The man in the arena
It is not the critic who counts;
not the man who points out how the strong man stumbles,
or where the doer of deeds could have done them better.
The credit belongs to the man who is actually in the arena,
whose face is marred by dust and sweat and blood;
who strives valiantly; who errs,
who comes short again and again,
because there is no effort without error and shortcoming;
but who does actually strive to do the deeds;
who knows great enthusiasms, the great devotions;
who spends himself in a worthy cause;
who at the best knows in the end the triumph of high achievement,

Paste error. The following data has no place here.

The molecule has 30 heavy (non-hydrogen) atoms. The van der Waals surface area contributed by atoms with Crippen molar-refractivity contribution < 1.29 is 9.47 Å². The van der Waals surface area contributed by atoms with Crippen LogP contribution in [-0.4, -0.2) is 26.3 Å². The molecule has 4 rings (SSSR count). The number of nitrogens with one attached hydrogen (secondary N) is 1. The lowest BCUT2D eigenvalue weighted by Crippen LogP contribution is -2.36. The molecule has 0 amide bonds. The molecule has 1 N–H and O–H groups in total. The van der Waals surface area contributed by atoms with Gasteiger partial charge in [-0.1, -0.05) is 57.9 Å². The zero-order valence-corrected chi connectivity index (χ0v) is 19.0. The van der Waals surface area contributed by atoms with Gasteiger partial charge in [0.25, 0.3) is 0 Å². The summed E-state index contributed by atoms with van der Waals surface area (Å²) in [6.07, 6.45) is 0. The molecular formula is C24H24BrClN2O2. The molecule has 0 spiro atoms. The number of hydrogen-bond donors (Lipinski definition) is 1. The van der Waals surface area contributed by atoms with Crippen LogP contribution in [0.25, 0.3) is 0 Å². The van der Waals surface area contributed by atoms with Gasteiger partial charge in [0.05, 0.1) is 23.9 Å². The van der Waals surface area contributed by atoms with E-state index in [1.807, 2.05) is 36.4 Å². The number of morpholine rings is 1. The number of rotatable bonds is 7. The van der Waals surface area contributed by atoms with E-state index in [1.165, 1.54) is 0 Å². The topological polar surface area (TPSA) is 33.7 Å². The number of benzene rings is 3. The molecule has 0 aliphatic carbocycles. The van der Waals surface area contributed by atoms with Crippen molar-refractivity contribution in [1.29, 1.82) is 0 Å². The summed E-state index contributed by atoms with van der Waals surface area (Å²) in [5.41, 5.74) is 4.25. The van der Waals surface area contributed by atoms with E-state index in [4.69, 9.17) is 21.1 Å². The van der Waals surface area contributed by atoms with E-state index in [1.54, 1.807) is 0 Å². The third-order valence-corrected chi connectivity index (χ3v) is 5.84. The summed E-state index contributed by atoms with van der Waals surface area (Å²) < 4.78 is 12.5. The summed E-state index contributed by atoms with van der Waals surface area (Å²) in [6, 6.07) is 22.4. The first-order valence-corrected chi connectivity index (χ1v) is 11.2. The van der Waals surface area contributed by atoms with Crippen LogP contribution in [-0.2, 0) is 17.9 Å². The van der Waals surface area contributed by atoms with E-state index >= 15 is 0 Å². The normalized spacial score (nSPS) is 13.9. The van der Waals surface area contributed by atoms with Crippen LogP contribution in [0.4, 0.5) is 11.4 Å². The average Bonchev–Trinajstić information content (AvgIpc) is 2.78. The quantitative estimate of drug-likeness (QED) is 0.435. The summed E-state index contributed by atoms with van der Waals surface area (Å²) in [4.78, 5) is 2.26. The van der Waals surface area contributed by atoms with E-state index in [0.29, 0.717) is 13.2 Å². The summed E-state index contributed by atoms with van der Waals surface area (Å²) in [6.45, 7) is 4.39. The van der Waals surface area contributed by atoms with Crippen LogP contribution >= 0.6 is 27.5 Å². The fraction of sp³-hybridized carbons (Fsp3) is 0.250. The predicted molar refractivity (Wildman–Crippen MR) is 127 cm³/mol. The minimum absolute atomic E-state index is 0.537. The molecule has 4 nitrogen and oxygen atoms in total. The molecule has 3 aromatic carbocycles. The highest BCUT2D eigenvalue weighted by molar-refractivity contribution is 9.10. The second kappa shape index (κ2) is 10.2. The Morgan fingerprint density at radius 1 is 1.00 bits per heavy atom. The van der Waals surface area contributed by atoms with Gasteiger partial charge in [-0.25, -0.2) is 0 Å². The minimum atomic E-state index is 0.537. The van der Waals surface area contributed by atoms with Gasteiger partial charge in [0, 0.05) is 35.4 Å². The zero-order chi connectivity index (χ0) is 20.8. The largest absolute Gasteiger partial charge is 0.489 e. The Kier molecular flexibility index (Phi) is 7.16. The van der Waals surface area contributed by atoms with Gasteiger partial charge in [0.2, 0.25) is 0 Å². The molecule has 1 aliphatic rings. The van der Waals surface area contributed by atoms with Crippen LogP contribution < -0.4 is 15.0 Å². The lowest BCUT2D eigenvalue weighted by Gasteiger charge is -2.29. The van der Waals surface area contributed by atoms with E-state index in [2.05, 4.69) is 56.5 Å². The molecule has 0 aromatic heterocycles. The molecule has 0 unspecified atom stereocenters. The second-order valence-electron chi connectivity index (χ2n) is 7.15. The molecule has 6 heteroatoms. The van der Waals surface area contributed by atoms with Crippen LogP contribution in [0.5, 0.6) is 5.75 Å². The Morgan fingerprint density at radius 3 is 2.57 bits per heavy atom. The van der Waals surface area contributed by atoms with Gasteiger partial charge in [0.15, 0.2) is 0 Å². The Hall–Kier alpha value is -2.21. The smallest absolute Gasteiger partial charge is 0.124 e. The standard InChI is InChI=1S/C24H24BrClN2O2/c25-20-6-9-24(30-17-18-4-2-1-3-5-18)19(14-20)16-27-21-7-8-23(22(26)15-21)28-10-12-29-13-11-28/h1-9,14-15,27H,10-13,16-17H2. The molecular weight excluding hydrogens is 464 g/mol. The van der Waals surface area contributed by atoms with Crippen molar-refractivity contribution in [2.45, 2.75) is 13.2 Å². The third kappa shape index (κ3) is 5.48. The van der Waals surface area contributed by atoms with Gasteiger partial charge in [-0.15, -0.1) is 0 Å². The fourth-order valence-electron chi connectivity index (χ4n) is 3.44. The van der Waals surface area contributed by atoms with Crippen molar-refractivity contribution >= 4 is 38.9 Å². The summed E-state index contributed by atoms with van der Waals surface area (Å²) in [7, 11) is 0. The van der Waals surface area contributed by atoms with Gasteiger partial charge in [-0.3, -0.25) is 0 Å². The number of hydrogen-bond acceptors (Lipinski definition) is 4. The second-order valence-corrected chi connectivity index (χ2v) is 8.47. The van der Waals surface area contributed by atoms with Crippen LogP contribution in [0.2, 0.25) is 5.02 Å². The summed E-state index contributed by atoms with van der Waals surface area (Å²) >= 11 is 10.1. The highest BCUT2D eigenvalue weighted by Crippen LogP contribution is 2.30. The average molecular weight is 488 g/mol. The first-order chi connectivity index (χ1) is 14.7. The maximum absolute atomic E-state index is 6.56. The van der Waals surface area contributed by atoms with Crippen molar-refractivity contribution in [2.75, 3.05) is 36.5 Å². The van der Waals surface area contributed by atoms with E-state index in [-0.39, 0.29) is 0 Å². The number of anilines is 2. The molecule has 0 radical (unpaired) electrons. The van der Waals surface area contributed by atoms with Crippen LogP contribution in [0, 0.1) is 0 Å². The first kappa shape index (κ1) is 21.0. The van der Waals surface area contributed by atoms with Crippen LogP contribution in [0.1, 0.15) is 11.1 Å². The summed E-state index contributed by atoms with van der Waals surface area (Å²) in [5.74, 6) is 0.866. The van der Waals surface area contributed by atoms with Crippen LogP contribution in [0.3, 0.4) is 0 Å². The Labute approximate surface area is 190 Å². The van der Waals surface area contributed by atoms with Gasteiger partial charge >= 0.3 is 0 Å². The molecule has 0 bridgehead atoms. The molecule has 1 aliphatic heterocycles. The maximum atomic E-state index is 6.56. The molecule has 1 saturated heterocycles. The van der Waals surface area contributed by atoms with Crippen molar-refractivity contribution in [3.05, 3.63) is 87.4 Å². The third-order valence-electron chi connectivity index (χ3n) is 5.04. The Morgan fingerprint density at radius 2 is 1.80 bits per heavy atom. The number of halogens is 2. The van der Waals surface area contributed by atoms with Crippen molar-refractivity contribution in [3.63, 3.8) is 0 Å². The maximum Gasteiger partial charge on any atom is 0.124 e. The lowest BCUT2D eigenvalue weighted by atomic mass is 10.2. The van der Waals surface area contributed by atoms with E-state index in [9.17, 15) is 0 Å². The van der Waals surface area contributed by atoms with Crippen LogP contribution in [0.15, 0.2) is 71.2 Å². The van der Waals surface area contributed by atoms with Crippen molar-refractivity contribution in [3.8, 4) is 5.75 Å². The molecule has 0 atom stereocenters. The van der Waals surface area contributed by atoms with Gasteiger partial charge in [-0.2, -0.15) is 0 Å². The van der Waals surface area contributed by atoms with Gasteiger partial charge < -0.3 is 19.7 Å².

and who at the worst, if he fails, at least fails while daring greatly,
so that his place shall never be with those cold and timid souls who neither know victory nor defeat.
A couple of thoughts/learnings from this -
In this age of social media, it is so easy to be a critic and appear cooler, smarter and wiser than the man in the arena - but it doesn’t matter. If we really cared about the subject, we would be the person working on it and fixing the problems (reminds me of the recent Parker Conrad incident, all the critics of Sachin Tendulkar and more recently Roger Federer).
If you must fail, fail while daring greatly - being who you are and loving what you do.
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